Sener Akturk received his bachelor's degrees in Political Science and International Studies, and his master's degree in International Relations, both from the University of Chicago. He is currently a second year student pursuing a Ph.D. in Political Science at UC Berkeley. He has published articles in Ab Imperio (February 2005), Insight Turkey (March 2005), Journal of Central Asian Studies (forthcoming), Alternatives: Turkish Journal of International Relations (Fall/Winter 2003), Journal of Academic Studies (August-October 2002; and May-June 2003) and in Hemispheres: The Tufts University Journal of International Affairs (2002).
Barbara Blinick has taught for 22 years, all at the high school level. She currently teaches World History and U.S. History at Lowell High School in San Francisco, where her U. S. History students conduct oral history and digital interviews as part of their study of the U.S.-Vietnam War. She is a California native, and received her BA from UC Santa Cruz and her Master's degree from San Francisco State University. Her goals as a teacher include empowering students to learn for themselves, and has found that digital video is a wonderful tool for achieving that goal.
Todd Carrel reported from Asia for more than a decade, first for the Associated Press based in Tokyo, then as the ABC News Beijing bureau chief. He has been a journalist-in-residence at the East-West Center in Honolulu, a Knight International Press Fellow in Hong Kong, and a special fellow for the Independent Journalism Foundation in Phnom Penh. Mr. Carrel is currently a lecturer at Graduate School of Journalism, UC Berkeley.
Christopher Beaver is an award-winning independent producer, writer and director of documentaries. He has taught film and video production at the UC Santa Cruz and Berkeley, the Academy of Art College in San Francisco, and City College of San Francisco. Current projects include The Legacy of the New Deal, and Digital TV and the World in Shanghai and Phnom Penh.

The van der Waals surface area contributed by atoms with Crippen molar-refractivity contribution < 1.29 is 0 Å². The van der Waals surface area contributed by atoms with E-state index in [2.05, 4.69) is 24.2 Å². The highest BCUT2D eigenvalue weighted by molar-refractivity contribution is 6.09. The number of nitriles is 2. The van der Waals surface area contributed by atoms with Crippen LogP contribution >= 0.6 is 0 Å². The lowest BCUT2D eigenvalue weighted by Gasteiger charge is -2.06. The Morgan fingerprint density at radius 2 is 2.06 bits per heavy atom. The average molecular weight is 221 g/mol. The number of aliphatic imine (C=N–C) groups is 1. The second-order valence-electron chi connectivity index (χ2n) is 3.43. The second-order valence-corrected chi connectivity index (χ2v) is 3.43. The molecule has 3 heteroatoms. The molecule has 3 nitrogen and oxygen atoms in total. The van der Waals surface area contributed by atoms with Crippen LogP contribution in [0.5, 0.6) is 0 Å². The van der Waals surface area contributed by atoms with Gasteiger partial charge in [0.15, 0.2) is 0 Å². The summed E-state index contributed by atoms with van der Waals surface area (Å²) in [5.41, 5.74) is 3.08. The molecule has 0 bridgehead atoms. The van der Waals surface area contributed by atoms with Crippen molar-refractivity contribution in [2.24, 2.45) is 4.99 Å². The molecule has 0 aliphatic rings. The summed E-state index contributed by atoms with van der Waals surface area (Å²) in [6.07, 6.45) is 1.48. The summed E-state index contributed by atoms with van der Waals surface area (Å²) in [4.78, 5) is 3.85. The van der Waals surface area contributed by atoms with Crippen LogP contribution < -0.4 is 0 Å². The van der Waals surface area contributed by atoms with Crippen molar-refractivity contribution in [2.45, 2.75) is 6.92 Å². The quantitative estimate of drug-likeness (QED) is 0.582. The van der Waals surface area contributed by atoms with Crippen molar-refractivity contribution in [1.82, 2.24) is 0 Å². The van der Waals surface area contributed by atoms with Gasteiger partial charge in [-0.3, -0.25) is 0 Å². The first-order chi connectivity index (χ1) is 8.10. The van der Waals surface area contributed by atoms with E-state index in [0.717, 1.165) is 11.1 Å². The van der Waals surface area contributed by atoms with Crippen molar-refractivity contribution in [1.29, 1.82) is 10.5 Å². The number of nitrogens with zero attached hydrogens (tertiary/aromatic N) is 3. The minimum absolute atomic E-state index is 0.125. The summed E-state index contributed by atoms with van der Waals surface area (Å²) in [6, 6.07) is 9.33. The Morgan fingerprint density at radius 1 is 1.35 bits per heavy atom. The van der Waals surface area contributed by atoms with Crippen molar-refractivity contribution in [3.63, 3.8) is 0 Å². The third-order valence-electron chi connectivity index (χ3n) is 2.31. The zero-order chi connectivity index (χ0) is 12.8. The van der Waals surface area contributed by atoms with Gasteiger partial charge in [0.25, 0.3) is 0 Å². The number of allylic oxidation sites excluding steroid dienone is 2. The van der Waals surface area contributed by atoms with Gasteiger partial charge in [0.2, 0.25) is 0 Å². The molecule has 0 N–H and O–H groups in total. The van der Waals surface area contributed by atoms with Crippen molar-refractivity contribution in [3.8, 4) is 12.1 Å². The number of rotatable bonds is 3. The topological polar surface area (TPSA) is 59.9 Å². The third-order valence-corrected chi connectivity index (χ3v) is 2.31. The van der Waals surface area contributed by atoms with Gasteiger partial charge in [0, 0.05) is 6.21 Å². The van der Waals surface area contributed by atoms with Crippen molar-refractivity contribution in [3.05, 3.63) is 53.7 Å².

Sandra Cate is an anthropologist and folklorist. Her work explores the material and expressive culture of Southeast Asia in such diverse manifestations as Hmong and Mien needlework, Buddhist temple murals, Lao silk weaving, and Bangkok traffic jams. Current research projects include textile tourism in Thailand, Laos, and Cambodia and the contemporary art market in Southeast Asia. She teaches anthropology at San Jose State University and U. C. Santa Cruz.
Linda Chang was the project developer and producer of KQED's new PacificLink educators' resource, an interactive online resource for learning about Asia and Asian America. She has worked as a program developer and manager with many arts and culture organizations from Chicago to Salt Lake City to the Bay Area. Linda graduated with a B.A. in public policy studies from the University of Chicago and a master's degree in Middle East Studies-History from the University of Utah. Her thesis examined the socio-economics of textile trade in the 19th century Middle East. A daughter of Chinese immigrants, her understanding of modern Chinese history comes from a blend of family narratives matched with readings from British and American scholarship.